A top aide to former U.S. Rep. Gabrielle Giffords who was shot in the leg and face in the Tucson rampage that also left the congresswoman severely wounded announced Thursday that he will seek to replace her in a special election.

Democrat Ron Barber declared he would run to serve the last six months of Giffords' term, and his announcement comes after she stepped down last month to focus on her recovery. He told The Associated Press that Giffords and her husband, retired astronaut Mark Kelly, asked him to run.

Kelly posted on Facebook that he and Giffords support Barber and urged donations to his campaign.

"Ron is a leader who puts politics aside and brings people together," Kelley also said in an email seeking donations for Barber.

Barber was Giffords' district director and worked with her since 2006. The special election to fill Giffords' 8th Congressional District seat in Arizona is set for the spring.

Barber said he has not decided whether to run for a full term in the regular election set for November in the redrawn 2nd District.

"I'm not a politician, never run for office before, so I'm taking this one step at a time," Barber said. "And the first step is to get petitions to get me on the ballot for the primary in April and then for the general in June. I'll make a decision about the CD 2 race a little later on, but right now I'm really focused on really getting the immediate work done to get myself going for this campaign."

He said he made the decision to run after conversations with Giffords and Kelly, and his family.
"And I finally decided obviously I want to do it and I can do it, my energy is good, my desire to serve the people is strong and I was able to say yes for the congresswoman and to Mark and I will run and do have their support."

Barber and Giffords were among 13 people wounded in the Jan. 8, 2011, attack outside a Tucson supermarket. Six others were killed, including a 9-year-old girl.

Just a month later, he announced he was setting up a nonprofit to fund school programs and community events. The Fund for Civility, Respect and Understanding supports survivors of the shooting and first responders and works to reduce bullying in schools and increase awareness of mental health symptoms.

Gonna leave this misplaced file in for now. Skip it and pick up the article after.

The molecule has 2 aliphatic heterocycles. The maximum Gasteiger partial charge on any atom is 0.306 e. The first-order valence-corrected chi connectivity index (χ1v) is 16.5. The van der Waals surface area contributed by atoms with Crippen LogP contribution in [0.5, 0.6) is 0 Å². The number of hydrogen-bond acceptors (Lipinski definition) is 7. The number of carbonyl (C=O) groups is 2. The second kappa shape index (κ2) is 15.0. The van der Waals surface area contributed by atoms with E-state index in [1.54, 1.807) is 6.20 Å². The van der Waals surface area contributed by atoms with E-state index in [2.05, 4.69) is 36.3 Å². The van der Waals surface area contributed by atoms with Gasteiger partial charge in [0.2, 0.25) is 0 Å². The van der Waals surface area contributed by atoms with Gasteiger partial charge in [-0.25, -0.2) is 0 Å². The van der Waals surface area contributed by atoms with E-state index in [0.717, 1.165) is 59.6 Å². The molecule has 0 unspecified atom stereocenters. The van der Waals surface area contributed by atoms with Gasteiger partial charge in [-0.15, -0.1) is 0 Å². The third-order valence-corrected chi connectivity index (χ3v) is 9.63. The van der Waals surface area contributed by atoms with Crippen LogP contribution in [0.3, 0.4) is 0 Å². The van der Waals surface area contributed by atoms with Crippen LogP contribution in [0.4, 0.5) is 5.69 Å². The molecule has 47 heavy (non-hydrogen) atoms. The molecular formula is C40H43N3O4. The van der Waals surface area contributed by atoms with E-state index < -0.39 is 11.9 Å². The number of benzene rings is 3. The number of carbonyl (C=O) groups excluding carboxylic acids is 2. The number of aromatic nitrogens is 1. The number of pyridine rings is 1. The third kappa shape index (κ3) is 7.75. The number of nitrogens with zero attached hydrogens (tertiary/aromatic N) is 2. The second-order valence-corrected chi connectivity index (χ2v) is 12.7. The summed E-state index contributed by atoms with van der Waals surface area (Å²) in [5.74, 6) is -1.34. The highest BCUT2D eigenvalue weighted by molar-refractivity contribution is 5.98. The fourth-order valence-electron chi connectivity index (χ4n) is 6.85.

The suspect in the shooting, Jared Lee Loughner, 23, has pleaded not guilty to 49 charges stemming from the shooting. Mental health experts have determined Loughner suffers from schizophrenia and are trying to make him fit to stand trial. He has pleaded not guilty.

Barber, 66, is a former administrator in the Arizona Department of Economic Security's division of developmental disabilities. He retired in 2006 to work for Giffords.

The special election primary is set for April 17 and the general on June 12.

One other Democrat, state Rep. Matt Heinz, announced his run for the seat previously, but said he would run only for a full term if Barber entered the special election.

Five Republicans are now in the race, including 2010 Giffords challenger Jesse Kelly, Tucson broadcaster Dave Sitton and state Sen. Frank Antenori. Also running in the special primary are former Air Force pilot Martha McCally and John Lervold, a civilian instructor at the Armhis family.

"And I finally decided obviously I want to do it and I can do it, my energy is good, my desire to serve the people is strong and I was able to say yes for the congresswoman and to Mark and I will run and do have their support."

Barber and Giffords were among 13 people wounded in the Jan. 8, 2011, attack outside a Tucson supermarket. Six others were killed, including a 9-year-old girl.

Just a month later, he announced he was setting up a nonprofit to fund school programs and community events. The Fund for Civility, Respect and Understanding supports survivors of the shooting and first responders and works to reduce bullying in schools and increase awareness of mental health symptoms.

The suspect in the shooting, Jared Lee Loughner, 23, has pleaded not guilty to 49 charges stemming from the shooting. Mental health experts have determined Loughner suffers from schizophrenia and are trying to make him fit to stand trial. He has pleaded not guilty.

Barber, 66, is a former administrator in the Arizona Department of Economic Security's division of developmental disabilities. He retired in 2006 to work for Giffords.

The special election primary is set for April 17 and the general on June 12.

One other Democrat, state Rep. Matt Heinz, announced his run for the seat previously, but said he would run only for a full term if Barber entered the special election.

Five Republicans are now in the race, including 2010 Giffords challenger Jesse Kelly, Tucson broadcaster Dave Sitton and state Sen. Frank Antenori. Also running in the special primary are former Air Force pilot Martha McCally and John Lervold, a civilian instructor at the Army's Fort Huachuca.